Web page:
John Deere 35P excavator

Let’s use John Deere as an example. Deere’s micro 17G offers a Yanmar 14.5-hp diesel engine, max dig depth of 7 ft, 2 in. and an operating weight of 1,790 lbs. The John Deere 60G boasts a 53-hp Yanmar diesel engine, max digging depth of 12 ft, 4 in. and an operating weight of 13,620 lbs. As you may have noticed, operating weights are also used to designate size class but instead of pounds (lbs) pros use metric tons. So, John Deere offers compact excavators from 1.7 to 6 metric tons overall.

“The 3- to 4-metric-ton size class is the largest industry when it comes to compact excavators in North America,” says Steger. “John Deere offers two models in this size class — the 30 P and the 35 P [pictured above] — to make sure customers have a choice when choosing the right machine.”

One of biggest growth segments is the 5- to 6-metric-ton class, attractive because of their step up in volume and capability to run bigger and more varied attachments. “The 3.5-metric-ton and 5-metric-ton size classes are very popular,” confirms Matsumoto. “The Hitachi ZX35U-5N 3.5-metric-ton unit is our most popular machine. It’s good for rental because of its versatility. With an optional angle blade, the ZX35U-5N 5-metric-ton machine is a good fit for many kinds of applications, including trenching, landscaping and site development.”

Long Arms or Extendable Booms

Reach is ever important for compact excavators that also take attachments like grapples and thumbs to move and place objects. There are specific compact excavators that can come with a long arm option or extendable or telescoping boom option to give extra reach. Long or extendable arm excavators are ideal for contractors in applications where space constraints on site require a very compact machine footprint coupled with increased bucket reach and dig depth, commonly found on larger class machines. Utilizing a long arm reduces the operator’s need to reposition the undercarriage, minimizing disruption to established turf and landscape. Long and extendable arms often get matched with a heavier counterweight on the back.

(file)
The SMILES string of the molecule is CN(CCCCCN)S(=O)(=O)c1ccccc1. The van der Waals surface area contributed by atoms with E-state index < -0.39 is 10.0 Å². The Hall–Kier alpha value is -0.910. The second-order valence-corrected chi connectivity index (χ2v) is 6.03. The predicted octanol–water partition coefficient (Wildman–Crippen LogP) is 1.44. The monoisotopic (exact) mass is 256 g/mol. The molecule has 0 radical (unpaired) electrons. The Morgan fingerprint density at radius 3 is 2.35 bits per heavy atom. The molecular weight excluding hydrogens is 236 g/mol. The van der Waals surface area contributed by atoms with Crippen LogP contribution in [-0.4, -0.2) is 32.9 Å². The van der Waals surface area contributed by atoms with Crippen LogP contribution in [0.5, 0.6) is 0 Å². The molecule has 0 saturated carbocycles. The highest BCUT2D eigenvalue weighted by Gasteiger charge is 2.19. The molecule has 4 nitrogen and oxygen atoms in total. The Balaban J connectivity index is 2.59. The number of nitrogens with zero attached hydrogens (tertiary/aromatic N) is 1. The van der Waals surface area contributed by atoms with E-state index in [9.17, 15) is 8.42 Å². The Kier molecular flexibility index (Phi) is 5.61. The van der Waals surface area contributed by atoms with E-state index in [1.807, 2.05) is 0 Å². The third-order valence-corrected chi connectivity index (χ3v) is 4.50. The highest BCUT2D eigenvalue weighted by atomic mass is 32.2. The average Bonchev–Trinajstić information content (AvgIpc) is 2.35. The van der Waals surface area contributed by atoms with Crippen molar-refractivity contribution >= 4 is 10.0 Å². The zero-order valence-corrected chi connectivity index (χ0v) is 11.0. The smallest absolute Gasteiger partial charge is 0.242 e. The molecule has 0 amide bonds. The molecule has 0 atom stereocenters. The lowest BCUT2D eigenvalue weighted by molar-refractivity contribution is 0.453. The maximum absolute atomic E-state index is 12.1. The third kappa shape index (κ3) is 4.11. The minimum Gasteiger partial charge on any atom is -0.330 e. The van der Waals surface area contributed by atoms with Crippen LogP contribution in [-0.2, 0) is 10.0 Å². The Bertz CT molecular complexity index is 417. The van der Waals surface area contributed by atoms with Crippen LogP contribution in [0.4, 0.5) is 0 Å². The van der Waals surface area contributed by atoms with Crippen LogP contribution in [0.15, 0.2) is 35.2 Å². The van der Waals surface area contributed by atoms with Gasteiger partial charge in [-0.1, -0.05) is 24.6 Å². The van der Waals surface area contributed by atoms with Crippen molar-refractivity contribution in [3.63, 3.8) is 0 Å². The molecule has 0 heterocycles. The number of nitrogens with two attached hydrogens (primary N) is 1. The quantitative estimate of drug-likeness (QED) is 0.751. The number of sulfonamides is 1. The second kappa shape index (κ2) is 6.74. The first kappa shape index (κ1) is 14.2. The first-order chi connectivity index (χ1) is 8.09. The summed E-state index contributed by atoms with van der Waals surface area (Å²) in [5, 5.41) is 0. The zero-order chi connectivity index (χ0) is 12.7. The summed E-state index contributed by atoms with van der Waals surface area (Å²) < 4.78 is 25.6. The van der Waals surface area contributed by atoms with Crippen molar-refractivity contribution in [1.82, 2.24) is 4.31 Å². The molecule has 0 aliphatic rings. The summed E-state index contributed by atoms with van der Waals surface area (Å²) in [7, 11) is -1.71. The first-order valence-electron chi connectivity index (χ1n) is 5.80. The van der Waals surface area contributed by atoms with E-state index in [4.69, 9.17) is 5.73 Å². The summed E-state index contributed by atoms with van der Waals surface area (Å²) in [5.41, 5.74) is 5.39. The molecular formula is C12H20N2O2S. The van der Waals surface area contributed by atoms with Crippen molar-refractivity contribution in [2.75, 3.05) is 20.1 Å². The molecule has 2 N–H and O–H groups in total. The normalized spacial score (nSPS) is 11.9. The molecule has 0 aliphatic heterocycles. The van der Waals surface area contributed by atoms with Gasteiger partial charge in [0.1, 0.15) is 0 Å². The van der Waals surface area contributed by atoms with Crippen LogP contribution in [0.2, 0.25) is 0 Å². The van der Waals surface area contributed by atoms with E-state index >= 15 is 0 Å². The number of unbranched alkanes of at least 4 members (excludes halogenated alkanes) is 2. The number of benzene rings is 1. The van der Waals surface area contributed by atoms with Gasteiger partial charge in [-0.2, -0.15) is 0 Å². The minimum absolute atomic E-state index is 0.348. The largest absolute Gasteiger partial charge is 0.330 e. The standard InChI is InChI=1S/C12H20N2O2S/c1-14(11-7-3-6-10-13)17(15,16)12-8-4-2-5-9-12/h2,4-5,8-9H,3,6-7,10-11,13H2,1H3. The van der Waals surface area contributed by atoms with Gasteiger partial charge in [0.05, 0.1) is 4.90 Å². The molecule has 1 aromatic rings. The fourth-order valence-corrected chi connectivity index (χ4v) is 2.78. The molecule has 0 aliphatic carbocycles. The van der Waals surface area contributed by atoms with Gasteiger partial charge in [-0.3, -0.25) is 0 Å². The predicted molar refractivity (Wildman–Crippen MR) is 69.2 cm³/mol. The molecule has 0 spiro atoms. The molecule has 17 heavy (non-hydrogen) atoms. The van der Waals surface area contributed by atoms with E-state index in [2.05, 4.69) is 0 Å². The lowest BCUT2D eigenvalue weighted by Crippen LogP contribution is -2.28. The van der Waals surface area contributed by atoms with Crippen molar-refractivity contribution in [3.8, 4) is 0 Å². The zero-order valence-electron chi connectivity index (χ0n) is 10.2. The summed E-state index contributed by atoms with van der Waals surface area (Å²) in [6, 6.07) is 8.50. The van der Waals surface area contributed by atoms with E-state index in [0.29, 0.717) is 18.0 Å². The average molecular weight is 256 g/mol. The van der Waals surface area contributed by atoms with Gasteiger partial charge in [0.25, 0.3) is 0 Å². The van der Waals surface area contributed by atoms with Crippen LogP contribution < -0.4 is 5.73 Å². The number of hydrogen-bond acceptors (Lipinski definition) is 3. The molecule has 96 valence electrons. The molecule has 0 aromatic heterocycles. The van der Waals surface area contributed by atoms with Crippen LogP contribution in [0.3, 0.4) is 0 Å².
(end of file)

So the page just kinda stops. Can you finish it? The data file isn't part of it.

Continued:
Price, of course, will be a factor. Compact or mini excavators can range from micro machines costing $20,000 to large 8 tonners costing $90,000, with most models in that 3- to 4-metric-ton class costing between $30,000 to $40,000. The cost of renting a compact excavator will depend on the size of the unit and the length of the rental, but renters can expect $250 to $400 per day, $900 to $1,250 a week and between $2,000 and $2,500 a month. Just remember…

“There are so many factors that come to mind besides the price when it is time to consider purchasing an excavator,” says Bill Holton, Kubota product manager, construction equipment. “What is the application that the unit will be used in, will the machine in question have sufficient lift or dig capacity and reach, does the owner need to trailer the unit or will he be paying for trucking to and from the jobsites? Follow that with any warranty or insurance packages offered by the manufacturer.”

Buyers and renters should also understand the physical machine dimensions of the unit being considered. If you’re a contractor working in backyards with tight access points, height, width, reach and swing will need to be calculated and perhaps a zero tail swing model will be required (more on that later). If you’re planning on using attachments, oil flow should be another point of consideration. “After all, a versatile machine can save both time and money,” points out Foy.

Attachments and Hydraulic Power

Bobcat plate compaction attachment